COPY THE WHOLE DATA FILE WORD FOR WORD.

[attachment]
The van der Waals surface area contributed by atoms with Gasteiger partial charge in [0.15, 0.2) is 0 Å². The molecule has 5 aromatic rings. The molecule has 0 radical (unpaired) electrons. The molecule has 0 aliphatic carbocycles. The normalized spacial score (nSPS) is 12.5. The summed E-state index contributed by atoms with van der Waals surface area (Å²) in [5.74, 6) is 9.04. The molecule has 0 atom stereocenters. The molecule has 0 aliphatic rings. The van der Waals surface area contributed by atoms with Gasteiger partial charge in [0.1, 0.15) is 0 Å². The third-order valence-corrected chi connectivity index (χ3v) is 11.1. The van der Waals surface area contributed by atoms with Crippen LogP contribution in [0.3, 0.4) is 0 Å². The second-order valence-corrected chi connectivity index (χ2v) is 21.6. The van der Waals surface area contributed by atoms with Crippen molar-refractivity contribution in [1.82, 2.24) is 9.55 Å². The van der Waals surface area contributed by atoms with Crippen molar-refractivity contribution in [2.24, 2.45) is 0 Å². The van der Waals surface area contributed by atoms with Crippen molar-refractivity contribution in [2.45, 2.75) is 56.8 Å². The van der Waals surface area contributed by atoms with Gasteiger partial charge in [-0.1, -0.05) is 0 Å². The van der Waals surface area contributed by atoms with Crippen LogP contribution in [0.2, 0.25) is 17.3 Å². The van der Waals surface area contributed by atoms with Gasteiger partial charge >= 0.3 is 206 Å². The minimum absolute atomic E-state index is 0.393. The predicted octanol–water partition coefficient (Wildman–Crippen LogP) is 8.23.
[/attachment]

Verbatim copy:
The van der Waals surface area contributed by atoms with Gasteiger partial charge in [0.15, 0.2) is 0 Å². The molecule has 5 aromatic rings. The molecule has 0 radical (unpaired) electrons. The molecule has 0 aliphatic carbocycles. The normalized spacial score (nSPS) is 12.5. The summed E-state index contributed by atoms with van der Waals surface area (Å²) in [5.74, 6) is 9.04. The molecule has 0 atom stereocenters. The molecule has 0 aliphatic rings. The van der Waals surface area contributed by atoms with Gasteiger partial charge in [0.1, 0.15) is 0 Å². The third-order valence-corrected chi connectivity index (χ3v) is 11.1. The van der Waals surface area contributed by atoms with Crippen LogP contribution in [0.3, 0.4) is 0 Å². The second-order valence-corrected chi connectivity index (χ2v) is 21.6. The van der Waals surface area contributed by atoms with Crippen molar-refractivity contribution in [1.82, 2.24) is 9.55 Å². The van der Waals surface area contributed by atoms with Crippen molar-refractivity contribution in [2.24, 2.45) is 0 Å². The van der Waals surface area contributed by atoms with Crippen molar-refractivity contribution in [2.45, 2.75) is 56.8 Å². The van der Waals surface area contributed by atoms with Gasteiger partial charge in [-0.1, -0.05) is 0 Å². The van der Waals surface area contributed by atoms with Crippen LogP contribution in [0.2, 0.25) is 17.3 Å². The van der Waals surface area contributed by atoms with Gasteiger partial charge >= 0.3 is 206 Å². The minimum absolute atomic E-state index is 0.393. The predicted octanol–water partition coefficient (Wildman–Crippen LogP) is 8.23.